There’s a reason Wiley is known as the Godfather of grime. “One of my first lyrics was ‘My name’s Wiley, I’m grimy,’” the 37-year-old MC and producer remembered. He spoke warmly, during a long phone call with The FADER from his current home in Cyprus in late 2016. The London-raised artist was casting his mind back to 2001, when he channelled his garage and dancehall influences from east London’s pirate radio culture into ice-cold 140BPM productions which he called “Eskibeat.” The name didn’t catch on, but Wiley’s sound did — it was christened “grime” by a general consensus, dominated U.K. culture in the ‘00s, and was heard across the world by the ‘10s.
Back in early ‘00s London, Wiley’s bars were the hardest in the city. He freestyled over breakneck beats with laser-sharp wordplay, and founded the pioneering grime collective Roll Deep in 2002. In 2004, he refined those radio freestyle bars for his classic debut album Treddin’ On Thin Ice, released on XL Recordings, and in 2005 joined Skepta and JME’s Boy Better Know. His peers pushed his lyricism to new heights, and those mid-’00s Rinse FM sets with BBK are still vital listening. Pop bangers like 2008’s “Wearing My Rolex” and 2012’s U.K. number one “Heatwave” later took him far away from the the genre he invented, but Wiley never stopped releasing grime at a searing rate, putting out 10 full-length albums, 13 mixtapes, and 11 zip files in the past 13 years. In 2015, a plaque was mounted at his former school to celebrate his career, and a petition to have a statue of him erected in Bow raised thousands of signatures.
To grime artists and fans, Wiley — real name Richard Kylea Cowie — is a legend. But it took him over a decade to accept his pivotal role in the creation of the genre. “I’ve always tried to hide away from [the title of Godfather],” he said. “I was ashamed.” To an outside observer, he appears conflicted and secretive, repeatedly announcing his retirement and bailing on live performances. Online, he airs his unfiltered thoughts in a way that occasionally gets him into trouble — in 2013 alone, he went on a widely publicized Twitter diatribe against Glastonbury ahead of his set at the festival, and leaked his ninth studio album The Ascent. But with his new album, titled Godfather, comes a new sense of ease and acceptance of his own legacy. Against a backdrop of classic, hard-hitting 140BPM and features from Skepta, JME, Chip, and more, it’s a mature and reflective look back on lessons learned from a wide-ranging career. In a revealing conversation, Wiley seemed just as thoughtful as he discussed his career highs (and lows), his pride in Skepta’s success, and why grime’s political message is more important now than ever.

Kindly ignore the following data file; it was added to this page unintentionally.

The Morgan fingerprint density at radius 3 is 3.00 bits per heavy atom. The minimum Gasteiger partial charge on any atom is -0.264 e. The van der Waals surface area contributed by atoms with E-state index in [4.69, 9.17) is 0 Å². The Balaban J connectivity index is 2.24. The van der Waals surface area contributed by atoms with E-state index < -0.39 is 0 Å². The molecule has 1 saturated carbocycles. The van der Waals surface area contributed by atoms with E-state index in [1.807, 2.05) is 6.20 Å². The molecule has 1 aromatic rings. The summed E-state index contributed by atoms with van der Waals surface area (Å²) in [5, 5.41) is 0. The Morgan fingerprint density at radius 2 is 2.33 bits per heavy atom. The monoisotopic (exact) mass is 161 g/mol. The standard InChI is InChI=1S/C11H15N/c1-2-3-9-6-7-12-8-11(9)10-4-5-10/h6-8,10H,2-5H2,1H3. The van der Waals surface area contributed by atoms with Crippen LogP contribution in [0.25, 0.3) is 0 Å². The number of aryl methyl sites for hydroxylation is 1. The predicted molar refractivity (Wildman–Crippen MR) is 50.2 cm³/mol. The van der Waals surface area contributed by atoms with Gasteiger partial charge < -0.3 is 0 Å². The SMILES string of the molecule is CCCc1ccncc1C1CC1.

You’re about to release your 11th album in 13 years. Of all your albums, which would you call your masterpiece?
I don't think I've had a masterpiece album. I've had a crazy 15 years, that's what I've had. I've been an idiot, at so many different stages where I could have [been] smart. I could have been patient a bit to make the product a bit better. There’s so much shit that I’ve done that didn’t help me. Being erratic, and even battling with myself.
Do you have any regrets?
Not being able to be in one situation and see it through to the end. As soon as I got into any label, or someone showed me money, dangled the carrots, I lost my head. I chased that money. I lost the heart.
In ‘06 I had my first daughter, and I realized, "You know what Wiley, you've got to deliver. You ain't got no time to decide whether it's grime you're going to chart with or not. You need to know that you'll be feeding this child.” [Grime collective] The Movement was coming through, and Skepta was coming through hard. I had to make a decision. John Woolf, my manager, explained to me: "When we leave this industry, if you haven't got anything, any chart positions or PRS [royalties] from radio success, who are you? How are you going to feed your child?” And he was right.
But I was meant to wait until the sound [grime] came back around, whether my child was born or not. When my child was born, I [should have worked in retail store] Argos before I done any pop music.
“We will never have anyone of color living in 10 Downing Street, ever.”
Those experiences are the things that shape you, though.
I think in England, it tarnishes you. Some people can appreciate if you're open and honest, but there's that other percent that pretend to be squeaky clean. Skepta says, "Say you don't eat pork, don't eat pussy/ Liar, you're just an actor." In England, there could be someone who's like "Yeah man, I don’t [eat pussy],” but behind closed doors they do. In America it's like, "Yeah I do.”